Automatic telephone routing can make the search for a simple yes or no answer from dinosaurs like BCBSTX not worth the effort – depending on the amount of patient’s money that hangs in the balance. Insensitive and uncaring dental insurance companies actually budget for such windfall. After all, they’ve been doing it for decades. In fact, I bet that some time ago a BCBSTX executive received a bonus for stealing the cost-cutting idea of automating bureaucratic barriers from someone at Delta Dental or UnitedHealth.

    For a dentist to personally go out of his or her way to put up with automated aggravation even once as a favor to a patient is a sign of compassion. For a dentist to tolerate it again and again means that the special bastard must be after something more than money.

    This is why it is so convenient to have found BCBSTX employees, Sid “TweetDeck” Jones and Barbara “web” Web on Twitter. I hate telephone routing.

    April 30, 2008

    By almost 2 PM, I still had not heard from Joanie’s supervisor at BCBSTX. She was supposed to call this morning. That saddened me. If the supervisor had called my office, I would have been either the first or second person she spoke to. What’s more, the routing in my office is quick and reliable compared to BCBSTX’s.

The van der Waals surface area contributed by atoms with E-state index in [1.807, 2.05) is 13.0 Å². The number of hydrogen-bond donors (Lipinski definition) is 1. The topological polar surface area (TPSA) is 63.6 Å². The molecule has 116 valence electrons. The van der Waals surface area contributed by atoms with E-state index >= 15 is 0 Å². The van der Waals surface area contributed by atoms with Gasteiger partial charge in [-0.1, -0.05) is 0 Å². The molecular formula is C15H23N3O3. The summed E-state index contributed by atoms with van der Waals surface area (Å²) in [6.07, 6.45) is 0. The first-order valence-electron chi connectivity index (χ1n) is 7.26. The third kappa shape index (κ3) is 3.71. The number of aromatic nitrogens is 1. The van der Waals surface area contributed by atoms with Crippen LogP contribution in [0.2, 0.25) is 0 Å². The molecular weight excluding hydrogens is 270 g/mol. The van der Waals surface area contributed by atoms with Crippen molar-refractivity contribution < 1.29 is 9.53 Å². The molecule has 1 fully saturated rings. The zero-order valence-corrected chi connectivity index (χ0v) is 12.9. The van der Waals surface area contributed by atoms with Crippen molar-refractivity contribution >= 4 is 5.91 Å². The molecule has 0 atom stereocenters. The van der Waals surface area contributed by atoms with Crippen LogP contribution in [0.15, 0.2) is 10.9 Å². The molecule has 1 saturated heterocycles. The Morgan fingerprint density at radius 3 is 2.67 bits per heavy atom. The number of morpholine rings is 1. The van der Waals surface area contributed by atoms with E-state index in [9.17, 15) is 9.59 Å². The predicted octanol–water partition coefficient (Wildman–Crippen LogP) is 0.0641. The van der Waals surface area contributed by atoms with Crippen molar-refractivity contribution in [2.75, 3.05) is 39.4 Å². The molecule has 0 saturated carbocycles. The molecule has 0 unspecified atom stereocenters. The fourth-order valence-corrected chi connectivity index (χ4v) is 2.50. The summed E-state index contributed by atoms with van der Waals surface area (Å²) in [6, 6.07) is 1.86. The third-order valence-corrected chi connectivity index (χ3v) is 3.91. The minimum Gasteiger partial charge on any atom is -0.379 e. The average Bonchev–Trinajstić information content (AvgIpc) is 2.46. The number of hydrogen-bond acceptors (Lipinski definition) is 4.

After successfully working through the qualification tasks, I was put back in touch with who I would soon recognize as Amber: She immediately asked, “Is this for medical or dental?”

    “This is dental.”

    “Identification number?”

    “Well, see, that’s the thing about it. I don’t have a contract. I’m a dentist, and I had a question that… I was supposed to be called back today from a supervisor. I think Joanie was the technician on the floor.”

    “Oh. Is this Dr. Pruitt?”


    “Oh… OK… If you would like, let me check and see what’s going on, as far as having someone call you back.”


    “I think Wilma, who’s our over all supervisor was supposed to call, but she might be out today.”


    “Can you hold for a second? (pause) The person who was supposed to call you back today was Wilma and she’s actually out sick. So she is still planning to call you tomorrow to answer any other questions that you had about your NPI situation.”

    “There’s not anyone that can talk to me about this today?”

    “Unfortunately, because she is the over all supervisor, she’s probably the one that can help you with that.”

    “Well, when can I expect her to call back? Morning? Afternoon? Or should I call back?

    “Well, she usually comes in about eight. So I can leave her a message. Is it better for you if she calls you in the morning or afternoon?”

    “I guess it doesn’t really matter. I may not be able to talk when she calls, but we’ll get back together.”

    “She’ll probably call you then in the morning.”

    “OK! … Alright, Amber. I appreciate it.”

    “You’re welcome. have a good day, Sir.”

    “Thank you.”